| 17 February 1838|
Michael Linning, Writer to the Signet WS (24 September 1774 - 17 February 1838) was a Scottish solicitor who wrote The First Book of Napoleon. He was the son of Thomas Linning and grandson of the Rev. Thomas Linning, Minister of Lesmahogow. He attended Glasgow College from 1788 to 1793.
Michael Linning Wikipedia
The First Book of Napoleon is a pseudo-biblical work written under the pen name "Eliakim the Scribe". A pre-publication manuscript copy at the State Library of New South Wales identifies Michael Linning as the author. As a Writer to Her Majesty's Signet, Linning's role was very similar to the ancient biblical role of scribe. In addition, the pen name "Eliakim" may be a semordnilap of Michael (i.e. "Mikaile").
In February 1810, the British Critic said they readily admitted that the language adopted by this book would be peculiarly effective on the minds of those pious Christians, in humble life, who were accustomed to read and revere their Bibles; but they thought that such persons stood, perhaps, in less need of the admonitions contained in this book than any others; while the price at which a book so elegantly printed could be sold would prevent it from falling into the hands of such persons. The British Critic said that they really regretted this circumstance because the book gave, in language with which such persons were best acquainted, a just view of the principles which led to the French Revolution, to the elevation of Buonaparte to the throne of the Bourbons, and to all the miseries under which Continental Europe had so long groaned; contrasting those miseries with the happiness Britons enjoyed under the mild government of George III. In 1908, The Nation described this pamphlet as being "very curious as well as rare".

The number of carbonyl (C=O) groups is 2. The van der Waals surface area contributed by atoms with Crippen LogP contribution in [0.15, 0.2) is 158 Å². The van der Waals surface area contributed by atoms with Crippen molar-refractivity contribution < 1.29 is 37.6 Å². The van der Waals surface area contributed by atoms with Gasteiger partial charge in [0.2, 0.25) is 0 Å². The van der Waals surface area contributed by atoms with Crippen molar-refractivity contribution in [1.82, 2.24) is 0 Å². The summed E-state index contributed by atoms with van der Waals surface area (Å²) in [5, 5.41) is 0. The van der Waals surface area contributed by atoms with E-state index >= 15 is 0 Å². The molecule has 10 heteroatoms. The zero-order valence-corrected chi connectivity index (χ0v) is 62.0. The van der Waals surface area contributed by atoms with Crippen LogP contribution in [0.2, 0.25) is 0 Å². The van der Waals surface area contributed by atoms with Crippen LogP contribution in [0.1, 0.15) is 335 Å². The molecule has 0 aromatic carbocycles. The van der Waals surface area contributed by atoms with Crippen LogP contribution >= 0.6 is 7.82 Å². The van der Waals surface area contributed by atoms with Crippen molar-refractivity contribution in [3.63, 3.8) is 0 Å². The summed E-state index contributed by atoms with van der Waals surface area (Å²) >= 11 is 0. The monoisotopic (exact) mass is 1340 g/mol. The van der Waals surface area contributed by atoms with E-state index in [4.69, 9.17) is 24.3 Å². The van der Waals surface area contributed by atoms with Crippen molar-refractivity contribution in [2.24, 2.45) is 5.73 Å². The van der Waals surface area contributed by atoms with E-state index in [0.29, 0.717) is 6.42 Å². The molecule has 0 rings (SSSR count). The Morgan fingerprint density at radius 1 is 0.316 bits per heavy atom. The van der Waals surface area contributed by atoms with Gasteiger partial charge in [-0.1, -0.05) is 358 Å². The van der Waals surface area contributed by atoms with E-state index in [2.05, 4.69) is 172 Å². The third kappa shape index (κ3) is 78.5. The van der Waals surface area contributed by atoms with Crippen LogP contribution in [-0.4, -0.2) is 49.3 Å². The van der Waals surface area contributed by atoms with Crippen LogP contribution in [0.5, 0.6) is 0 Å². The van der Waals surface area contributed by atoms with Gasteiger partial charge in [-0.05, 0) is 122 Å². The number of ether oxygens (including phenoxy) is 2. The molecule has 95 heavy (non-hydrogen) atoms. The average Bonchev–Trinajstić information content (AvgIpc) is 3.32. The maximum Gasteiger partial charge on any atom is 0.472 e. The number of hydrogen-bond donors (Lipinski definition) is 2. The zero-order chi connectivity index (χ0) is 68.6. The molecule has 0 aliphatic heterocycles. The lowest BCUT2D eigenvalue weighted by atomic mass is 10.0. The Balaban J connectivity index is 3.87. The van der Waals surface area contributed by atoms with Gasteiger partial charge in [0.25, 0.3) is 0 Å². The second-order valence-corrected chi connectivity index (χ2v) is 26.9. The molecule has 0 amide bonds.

A second significant title that Linning held was Secretary of the Royal Association of Contributors to the National Monument of Scotland. He proposed the erecting of the monument in 1822 as a memorial to Scottish soldiers and sailors who died fighting in the Napoleonic Wars.
In a history of the parish of Mid-Calder, historian Hardy M'Call describes Linning and his work on peat moss conversion to fuel:
Mr. Linning was a man of inventive mind. Among his many projects, which were to have united the welfare of mankind at large with the development of his own estate, was a scheme for the conversion of peat into portable fuel... The scene of these experiments is marked by a stone chimney, which still remains on the lands of Colzium, though partially shattered by the memorable thunderstorm of 12th August 1884.
The patent application is recorded in February 1837.